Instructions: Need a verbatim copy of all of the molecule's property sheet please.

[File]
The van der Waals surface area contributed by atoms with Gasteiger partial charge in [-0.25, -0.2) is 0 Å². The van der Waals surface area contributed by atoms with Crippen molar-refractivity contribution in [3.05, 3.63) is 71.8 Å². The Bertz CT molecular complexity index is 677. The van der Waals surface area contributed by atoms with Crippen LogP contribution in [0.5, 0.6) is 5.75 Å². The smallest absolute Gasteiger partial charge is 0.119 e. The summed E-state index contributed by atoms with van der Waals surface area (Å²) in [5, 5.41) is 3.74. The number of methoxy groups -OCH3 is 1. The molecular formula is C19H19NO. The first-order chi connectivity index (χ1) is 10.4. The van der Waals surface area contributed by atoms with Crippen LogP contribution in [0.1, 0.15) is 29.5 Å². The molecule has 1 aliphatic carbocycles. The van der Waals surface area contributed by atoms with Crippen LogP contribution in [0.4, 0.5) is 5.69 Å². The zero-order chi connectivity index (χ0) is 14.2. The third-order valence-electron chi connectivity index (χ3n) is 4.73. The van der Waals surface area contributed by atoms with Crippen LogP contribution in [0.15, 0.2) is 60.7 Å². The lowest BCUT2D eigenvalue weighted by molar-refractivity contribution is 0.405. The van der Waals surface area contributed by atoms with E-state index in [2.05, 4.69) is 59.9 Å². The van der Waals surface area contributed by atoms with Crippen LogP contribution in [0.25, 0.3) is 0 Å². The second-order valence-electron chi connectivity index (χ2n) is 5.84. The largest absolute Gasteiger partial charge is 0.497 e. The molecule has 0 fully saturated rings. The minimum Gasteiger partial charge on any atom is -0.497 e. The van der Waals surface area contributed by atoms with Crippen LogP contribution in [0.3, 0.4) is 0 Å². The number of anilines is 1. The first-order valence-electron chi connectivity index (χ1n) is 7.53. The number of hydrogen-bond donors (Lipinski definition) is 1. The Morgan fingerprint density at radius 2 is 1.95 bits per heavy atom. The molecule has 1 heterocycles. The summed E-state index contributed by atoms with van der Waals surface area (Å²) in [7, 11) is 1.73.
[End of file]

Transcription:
The van der Waals surface area contributed by atoms with Gasteiger partial charge in [-0.25, -0.2) is 0 Å². The van der Waals surface area contributed by atoms with Crippen molar-refractivity contribution in [3.05, 3.63) is 71.8 Å². The Bertz CT molecular complexity index is 677. The van der Waals surface area contributed by atoms with Crippen LogP contribution in [0.5, 0.6) is 5.75 Å². The smallest absolute Gasteiger partial charge is 0.119 e. The summed E-state index contributed by atoms with van der Waals surface area (Å²) in [5, 5.41) is 3.74. The number of methoxy groups -OCH3 is 1. The molecular formula is C19H19NO. The first-order chi connectivity index (χ1) is 10.4. The van der Waals surface area contributed by atoms with Crippen LogP contribution in [0.1, 0.15) is 29.5 Å². The molecule has 1 aliphatic carbocycles. The van der Waals surface area contributed by atoms with Crippen LogP contribution in [0.4, 0.5) is 5.69 Å². The zero-order chi connectivity index (χ0) is 14.2. The third-order valence-electron chi connectivity index (χ3n) is 4.73. The van der Waals surface area contributed by atoms with Crippen LogP contribution in [0.15, 0.2) is 60.7 Å². The lowest BCUT2D eigenvalue weighted by molar-refractivity contribution is 0.405. The van der Waals surface area contributed by atoms with E-state index in [2.05, 4.69) is 59.9 Å². The van der Waals surface area contributed by atoms with Crippen LogP contribution in [0.25, 0.3) is 0 Å². The second-order valence-electron chi connectivity index (χ2n) is 5.84. The largest absolute Gasteiger partial charge is 0.497 e. The molecule has 0 fully saturated rings. The minimum Gasteiger partial charge on any atom is -0.497 e. The van der Waals surface area contributed by atoms with Crippen LogP contribution in [0.3, 0.4) is 0 Å². The number of anilines is 1. The first-order valence-electron chi connectivity index (χ1n) is 7.53. The number of hydrogen-bond donors (Lipinski definition) is 1. The Morgan fingerprint density at radius 2 is 1.95 bits per heavy atom. The molecule has 1 heterocycles. The summed E-state index contributed by atoms with van der Waals surface area (Å²) in [7, 11) is 1.73.